There’s this new exemption called the Best Interest Contract exemption that advisors are going to have to comply with if they want to receive commissions when they sell a mutual fund or a variable annuity, if they want to receive trail payments like a 12b-1 fee, or if they want to recommend rollovers, and they can only advise on rollovers held on their advisory platform or on their brokerage platform. So it’s really going to be the path that folks need to go down if they have any potential conflict of interest.

The Best Interest Contract exemption was probably the most controversial part of the Department of Labor’s proposal. It was for the first time establishing new requirements that advisors who work on commission would have to satisfy in order to give recommendations. It was widely panned by the financial services sector — I mean widely panned.

There were really three big criticisms:

  • The first was that it was too costly. The proposal would have required extensive point-of-sale disclosures. You’d have to tell investors what the hard-dollar cost of every investment was over a one-, five- and ten-year period. You’d have to annually disclose the revenue that the financial firm received and the individual advisor received. It was wildly costly.
  • It was also really kind of risky. This idea of the Best Interest Contract where the Department of Labor is essentially outsourcing enforcement responsibility to contract rights to the plaintiffs’ bar is the kind of thing that strikes fear in the financial services sector — that the plaintiffs’ bar would be the enforcement vehicle for this rule.
  • Then folks were worried that there was too little time. That the proposal said it would be effective eight months after the final rule was published. There wouldn’t be any phase in, and there would really be no transition rules for existing investors who were in commissionable products.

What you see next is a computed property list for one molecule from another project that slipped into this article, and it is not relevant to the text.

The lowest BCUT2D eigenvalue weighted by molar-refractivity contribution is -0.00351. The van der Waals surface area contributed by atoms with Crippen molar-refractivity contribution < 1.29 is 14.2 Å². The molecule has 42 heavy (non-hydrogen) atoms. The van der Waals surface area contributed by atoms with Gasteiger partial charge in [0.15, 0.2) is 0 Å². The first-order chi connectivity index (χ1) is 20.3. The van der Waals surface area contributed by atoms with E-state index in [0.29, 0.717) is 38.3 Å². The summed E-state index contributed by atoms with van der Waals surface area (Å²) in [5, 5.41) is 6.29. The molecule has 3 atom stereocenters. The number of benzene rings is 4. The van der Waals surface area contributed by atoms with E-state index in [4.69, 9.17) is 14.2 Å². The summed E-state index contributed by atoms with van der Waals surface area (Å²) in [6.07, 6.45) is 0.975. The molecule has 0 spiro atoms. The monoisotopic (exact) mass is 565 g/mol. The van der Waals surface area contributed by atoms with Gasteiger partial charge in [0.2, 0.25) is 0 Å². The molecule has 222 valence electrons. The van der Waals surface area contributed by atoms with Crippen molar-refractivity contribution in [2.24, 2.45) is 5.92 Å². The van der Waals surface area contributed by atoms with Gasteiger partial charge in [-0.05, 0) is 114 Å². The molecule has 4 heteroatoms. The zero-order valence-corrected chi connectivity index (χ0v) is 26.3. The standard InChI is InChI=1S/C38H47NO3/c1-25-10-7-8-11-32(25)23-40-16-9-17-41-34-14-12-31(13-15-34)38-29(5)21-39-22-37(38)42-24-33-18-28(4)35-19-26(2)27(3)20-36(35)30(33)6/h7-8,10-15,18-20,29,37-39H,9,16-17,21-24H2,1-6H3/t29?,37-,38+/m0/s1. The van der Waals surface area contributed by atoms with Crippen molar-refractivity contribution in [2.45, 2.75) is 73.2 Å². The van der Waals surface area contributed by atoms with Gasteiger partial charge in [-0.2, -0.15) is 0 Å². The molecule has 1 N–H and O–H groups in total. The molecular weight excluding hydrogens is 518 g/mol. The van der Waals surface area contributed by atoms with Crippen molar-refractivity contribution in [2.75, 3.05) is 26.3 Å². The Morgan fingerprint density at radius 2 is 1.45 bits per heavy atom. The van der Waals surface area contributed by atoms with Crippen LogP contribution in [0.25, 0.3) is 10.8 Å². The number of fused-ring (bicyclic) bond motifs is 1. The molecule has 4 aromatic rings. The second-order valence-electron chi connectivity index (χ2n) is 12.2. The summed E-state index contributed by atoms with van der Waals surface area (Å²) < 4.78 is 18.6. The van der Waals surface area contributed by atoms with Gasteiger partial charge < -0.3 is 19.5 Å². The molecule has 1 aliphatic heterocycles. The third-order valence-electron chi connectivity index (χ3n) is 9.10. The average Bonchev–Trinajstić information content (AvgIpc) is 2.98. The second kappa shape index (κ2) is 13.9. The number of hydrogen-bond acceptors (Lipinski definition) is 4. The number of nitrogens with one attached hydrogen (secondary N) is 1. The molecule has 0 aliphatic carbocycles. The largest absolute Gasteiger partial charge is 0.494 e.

The final Best Interest Contract got a lot better on all three fronts. On disclosure it got much less costly. They entirely eliminated these point-of-sale disclosure requirements and the annual disclosure requirement is completely gone. They also did some things to mitigate the potential liability. They allowed for mandatory arbitration of individual disputes and some limitations on liability. The private right of action is still there. The plaintiffs’ bar will be able to enforce some of this so it's not completely gone.

Then they really improved the timing issue. They pushed back the general effective date to 12 months. They created this phase in where many of the rules don’t go into effect until January of 2018, and then probably most importantly they created a grandfather rule for preexisting assets that are outstanding on the day the rule goes into effect, something that allows advisors to continue servicing their existing clients that are in commissionable investments. It’s definitely a big improvement, but I think the jury is still out on whether firms are going to use the Best Interest Contract exemption. It does involve risk. It is still costly, and there is still liability.

I think it’ll take a little while for all of us to digest the more than a thousand pages of rules, make sure the cost benefit analysis is done, so I think more to come on how workable the Best Interest Contract exemption is.